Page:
• creech||

    What doctor/patient privilege? Apparently, in a Congressional hearing, you can't even assert lawyer/client privilege. Communication between you and your lawyer is not privileged,
    and your only redcourse, apparently, is to always plead the 5th, which the public, of course, takes as being "guilty as charged."

  • Warren||

    Actually the 9th is not big on privacy. See Kyllo v. United States.

    Sam,
    I'm not sure I would support the Dr./patient application here either. I would like to see the privacy respected out of "it's in the interest of science", but just cause I want it don't mean that's the way it oughta be. However I don't see how you could argue that the player gave their samples to "facilitate committing or getting away with a crime".

  • ||

    All communications should be privileged - what right does Congress have to hold hearings on any matter?

  • Timothy||

    What about a blanket refusal to testify on 5th Amendment grounds?

    "I cannot be made to give evidence or testify in a case against myself, I therefore will not participate."

  • ||

    disclosure: i think baseball players should be able to use AAS (under Dr's supervision) for increased athletic performance...

    ok, now

    the issue is that the data is AGGREGATE data. it's the same issue with the searche engine case from a few months back

    data is not being released that player X had Y in his bloodstream

    there is no particulars to identify individuals, merely pattern data.

    so, before people start whinging about Dr/Patient privilege, this is not a case of Dr releasing information that player John Smith had whatever in his bloodstream

    personally, i think congress should have NO jurisdiction whatsoever over what baseball players take into their bloodstream, anymore so than any other private citizen, at least

  • Warren||

    in a Congressional hearing, you can't even assert lawyer/client privilege.

    Try telling that to Brendan Sullivan

  • Sam Franklin||

    However I don't see how you could argue that the player gave their samples to "facilitate committing or getting away with a crime".

    If the confidentiality agreement hide evidence that a crime was committed -- any evidence video, fingerprints, written admissions, blood tests -- then it helps facilitate getting away with the crime for obvious reasons.

  • Warren||

    you're back to the confidentiality agreement, not the privileged relationship where evidence may be hidden so long as the Doctor is not culpable.

  • Sam Franklin||

    States vary on whether there is a exception for crimes committed to physician patient confidentiality. i don't know the extent of physician patient confidentiality when one is brought up on federal charges, but I wouldn't be surprised if it is waived in cases of criminal evidence.

  • ||

    Timothy | December 28, 2006, 2:57pm | #
    What about a blanket refusal to testify on 5th Amendment grounds?

    "I cannot be made to give evidence or testify in a case against myself, I therefore will not participate."



    Not a bad thought. Of course, if it is part of your employment screening, or condition of employment it isn't a trial and therefore not subject to the 5th.

  • ||

    "I was always confused about what the hell congress was doing holding hearings regarding steroid use? Is it because baseball is a NATIONAL past time?"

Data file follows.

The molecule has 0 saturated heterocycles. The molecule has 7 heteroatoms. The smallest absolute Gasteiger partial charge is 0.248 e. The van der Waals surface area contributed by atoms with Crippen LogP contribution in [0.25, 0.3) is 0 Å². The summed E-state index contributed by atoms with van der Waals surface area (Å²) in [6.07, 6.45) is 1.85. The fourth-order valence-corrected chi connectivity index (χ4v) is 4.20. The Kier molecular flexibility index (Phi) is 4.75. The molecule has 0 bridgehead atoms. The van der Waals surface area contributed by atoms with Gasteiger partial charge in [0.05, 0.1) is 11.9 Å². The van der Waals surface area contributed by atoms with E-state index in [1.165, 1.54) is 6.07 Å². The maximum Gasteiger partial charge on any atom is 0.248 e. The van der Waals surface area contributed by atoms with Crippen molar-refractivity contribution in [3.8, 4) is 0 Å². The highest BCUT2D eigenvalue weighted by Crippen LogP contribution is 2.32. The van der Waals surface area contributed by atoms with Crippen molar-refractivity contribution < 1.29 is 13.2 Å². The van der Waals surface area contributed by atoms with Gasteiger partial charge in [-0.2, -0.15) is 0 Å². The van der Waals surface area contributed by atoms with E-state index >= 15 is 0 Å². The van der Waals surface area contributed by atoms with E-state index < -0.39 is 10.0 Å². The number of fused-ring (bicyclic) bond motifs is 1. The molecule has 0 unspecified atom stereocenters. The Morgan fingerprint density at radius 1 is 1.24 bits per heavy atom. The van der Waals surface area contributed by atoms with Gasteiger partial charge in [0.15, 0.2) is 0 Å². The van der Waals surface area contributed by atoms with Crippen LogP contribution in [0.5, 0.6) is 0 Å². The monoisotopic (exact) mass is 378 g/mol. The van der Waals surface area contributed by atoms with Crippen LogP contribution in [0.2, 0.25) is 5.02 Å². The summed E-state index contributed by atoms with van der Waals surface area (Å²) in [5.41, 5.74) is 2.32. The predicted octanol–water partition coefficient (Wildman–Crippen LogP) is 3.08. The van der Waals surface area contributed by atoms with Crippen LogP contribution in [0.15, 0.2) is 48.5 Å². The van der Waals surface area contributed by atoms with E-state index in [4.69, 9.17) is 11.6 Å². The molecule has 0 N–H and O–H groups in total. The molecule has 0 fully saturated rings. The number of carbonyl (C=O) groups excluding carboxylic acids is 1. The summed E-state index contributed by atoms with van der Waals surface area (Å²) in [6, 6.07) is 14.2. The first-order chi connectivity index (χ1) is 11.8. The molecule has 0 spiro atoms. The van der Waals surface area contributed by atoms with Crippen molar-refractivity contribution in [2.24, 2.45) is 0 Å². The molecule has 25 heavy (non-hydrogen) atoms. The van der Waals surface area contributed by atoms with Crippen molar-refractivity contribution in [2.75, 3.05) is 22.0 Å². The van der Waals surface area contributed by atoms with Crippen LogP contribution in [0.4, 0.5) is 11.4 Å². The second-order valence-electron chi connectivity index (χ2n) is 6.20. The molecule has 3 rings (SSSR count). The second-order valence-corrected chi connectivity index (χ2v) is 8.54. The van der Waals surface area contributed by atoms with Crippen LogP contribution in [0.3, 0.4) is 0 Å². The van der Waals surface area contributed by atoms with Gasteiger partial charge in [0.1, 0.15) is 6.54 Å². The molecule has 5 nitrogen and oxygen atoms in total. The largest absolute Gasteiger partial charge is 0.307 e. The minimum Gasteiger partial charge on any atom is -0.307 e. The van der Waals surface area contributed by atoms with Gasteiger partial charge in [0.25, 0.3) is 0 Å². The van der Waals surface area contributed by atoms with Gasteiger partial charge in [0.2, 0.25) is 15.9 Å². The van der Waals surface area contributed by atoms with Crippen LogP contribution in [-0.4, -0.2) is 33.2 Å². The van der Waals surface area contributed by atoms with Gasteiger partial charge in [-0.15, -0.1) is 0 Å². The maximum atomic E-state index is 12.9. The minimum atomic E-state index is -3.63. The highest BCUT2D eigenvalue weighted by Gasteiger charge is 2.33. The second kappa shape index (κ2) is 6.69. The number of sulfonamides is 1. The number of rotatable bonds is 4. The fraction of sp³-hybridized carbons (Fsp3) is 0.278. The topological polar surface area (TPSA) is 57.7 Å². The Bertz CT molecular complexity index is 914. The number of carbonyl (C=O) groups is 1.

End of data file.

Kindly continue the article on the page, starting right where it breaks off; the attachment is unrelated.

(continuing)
I should think it would be obvious- those hearings were held by the Committee on Government Reform. Congressmen should be tested for steroids on a regular basis.

  • ||

    I'm not sure on this but I think Baseball did not have a ban at the time of use, nor do I think there was a law against it.

    """What about a blanket refusal to testify on 5th Amendment grounds?

    "I cannot be made to give evidence or testify in a case against myself, I therefore will not participate.""""

    Or what about I cannot be made to give evidence or testify about my knowledge of someone else's involvement because to admit having that knowledge without reporting it is a crime in its self.

    I wonder if that would ever work.

  • ||

    "If the federal investigators are looking for evidence of a crime, you can't hide evidence of that in a private contract."

    It's all irrelevant because you can't arrest someone for testing positive for drugs, no matter how illegal they are. Having dope in your system is not possession.

  • :-||

    Having dope in your system is not possession

    Unless you're a drug-war parolee who violates the terms of his release. Test positive and you go right back. Do not pass go. Do not collect your life.

  • ||

    It's all irrelevant because you can't arrest someone for testing positive for drugs, no matter how illegal they are. Having dope in your system is not possession.

    Wasn't there a story a few months ago about underage kids being charged with "possession" of the alcohol that was in their systems?

    Anyway, if they're investigating the sales of the steroids, they could say that they were subpoenaing those who'd tested positive to discover the source.

  • ||

    """Having dope in your system is not possession

    Unless you're a drug-war parolee who violates the terms of his release. Test positive and you go right back. Do not pass go. Do not collect your life.""""

    A friend's kid was busted for underage possession of alcohol because he was drunk. He had no alcohol with him at the time. But that's Virgina for you. He didn't think it was worth the fight.

  • Timothy||

    Kwix | December 28, 2006, 3:26pm | #

    Timothy | December 28, 2006, 2:57pm | #
    What about a blanket refusal to testify on 5th Amendment grounds?

    "I cannot be made to give evidence or testify in a case against myself, I therefore will not participate."

    Not a bad thought. Of course, if it is part of your employment screening, or condition of employment it isn't a trial and therefore not subject to the 5th.



    Kwix: I was thinking specifically in the case of congressional hearings. I actually don't really have a problem with employer drug screening, provided they make the policy known up front.

  • ||

    Hey David, we were posting at the same time. My friend's kid was arrested 10 years ago or so.

  • ||

    Vic,

    This is the story I was thinking of. It was New Hampshire that had passed an "internal possession" law. I think it would be pretty easy for the Gov't to apply the same logic to steroid tests.

  • Sam Franklin responds to Lamar||